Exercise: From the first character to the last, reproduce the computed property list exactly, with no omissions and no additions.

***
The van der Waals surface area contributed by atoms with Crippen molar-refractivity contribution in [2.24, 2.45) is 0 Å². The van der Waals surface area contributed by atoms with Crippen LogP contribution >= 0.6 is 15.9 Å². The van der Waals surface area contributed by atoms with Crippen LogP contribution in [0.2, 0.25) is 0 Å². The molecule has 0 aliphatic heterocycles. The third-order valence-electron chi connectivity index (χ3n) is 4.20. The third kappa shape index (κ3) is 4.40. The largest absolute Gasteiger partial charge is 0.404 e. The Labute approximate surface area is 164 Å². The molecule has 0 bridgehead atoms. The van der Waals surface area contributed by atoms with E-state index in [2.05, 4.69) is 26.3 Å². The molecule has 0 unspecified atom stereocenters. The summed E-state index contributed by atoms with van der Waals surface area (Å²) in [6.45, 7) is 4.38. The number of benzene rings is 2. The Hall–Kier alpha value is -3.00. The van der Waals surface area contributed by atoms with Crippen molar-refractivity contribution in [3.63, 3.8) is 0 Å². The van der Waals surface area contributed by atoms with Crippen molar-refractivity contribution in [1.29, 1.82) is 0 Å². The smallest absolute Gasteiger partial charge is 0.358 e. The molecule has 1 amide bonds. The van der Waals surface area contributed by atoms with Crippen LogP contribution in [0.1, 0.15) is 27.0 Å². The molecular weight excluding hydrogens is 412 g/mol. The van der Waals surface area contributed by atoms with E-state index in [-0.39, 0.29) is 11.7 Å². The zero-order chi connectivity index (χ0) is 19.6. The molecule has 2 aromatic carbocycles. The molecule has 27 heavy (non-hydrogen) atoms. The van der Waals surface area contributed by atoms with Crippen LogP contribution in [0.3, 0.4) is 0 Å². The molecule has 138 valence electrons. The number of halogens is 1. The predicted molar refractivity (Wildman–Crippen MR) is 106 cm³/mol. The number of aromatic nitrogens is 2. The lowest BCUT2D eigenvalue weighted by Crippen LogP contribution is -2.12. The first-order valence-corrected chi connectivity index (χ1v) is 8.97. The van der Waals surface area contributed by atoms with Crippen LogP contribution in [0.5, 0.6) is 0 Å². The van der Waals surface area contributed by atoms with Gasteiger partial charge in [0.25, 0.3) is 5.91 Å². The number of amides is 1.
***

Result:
The van der Waals surface area contributed by atoms with Crippen molar-refractivity contribution in [2.24, 2.45) is 0 Å². The van der Waals surface area contributed by atoms with Crippen LogP contribution >= 0.6 is 15.9 Å². The van der Waals surface area contributed by atoms with Crippen LogP contribution in [0.2, 0.25) is 0 Å². The molecule has 0 aliphatic heterocycles. The third-order valence-electron chi connectivity index (χ3n) is 4.20. The third kappa shape index (κ3) is 4.40. The largest absolute Gasteiger partial charge is 0.404 e. The Labute approximate surface area is 164 Å². The molecule has 0 bridgehead atoms. The van der Waals surface area contributed by atoms with E-state index in [2.05, 4.69) is 26.3 Å². The molecule has 0 unspecified atom stereocenters. The summed E-state index contributed by atoms with van der Waals surface area (Å²) in [6.45, 7) is 4.38. The number of benzene rings is 2. The Hall–Kier alpha value is -3.00. The van der Waals surface area contributed by atoms with Crippen molar-refractivity contribution in [3.63, 3.8) is 0 Å². The van der Waals surface area contributed by atoms with Crippen molar-refractivity contribution in [1.29, 1.82) is 0 Å². The smallest absolute Gasteiger partial charge is 0.358 e. The molecule has 1 amide bonds. The van der Waals surface area contributed by atoms with Crippen LogP contribution in [0.1, 0.15) is 27.0 Å². The molecular weight excluding hydrogens is 412 g/mol. The van der Waals surface area contributed by atoms with E-state index in [-0.39, 0.29) is 11.7 Å². The zero-order chi connectivity index (χ0) is 19.6. The molecule has 2 aromatic carbocycles. The molecule has 27 heavy (non-hydrogen) atoms. The van der Waals surface area contributed by atoms with Crippen LogP contribution in [0.3, 0.4) is 0 Å². The molecule has 138 valence electrons. The number of halogens is 1. The predicted molar refractivity (Wildman–Crippen MR) is 106 cm³/mol. The number of aromatic nitrogens is 2. The lowest BCUT2D eigenvalue weighted by Crippen LogP contribution is -2.12. The first-order valence-corrected chi connectivity index (χ1v) is 8.97. The van der Waals surface area contributed by atoms with Crippen LogP contribution in [0.5, 0.6) is 0 Å². The van der Waals surface area contributed by atoms with Gasteiger partial charge in [0.25, 0.3) is 5.91 Å². The number of amides is 1.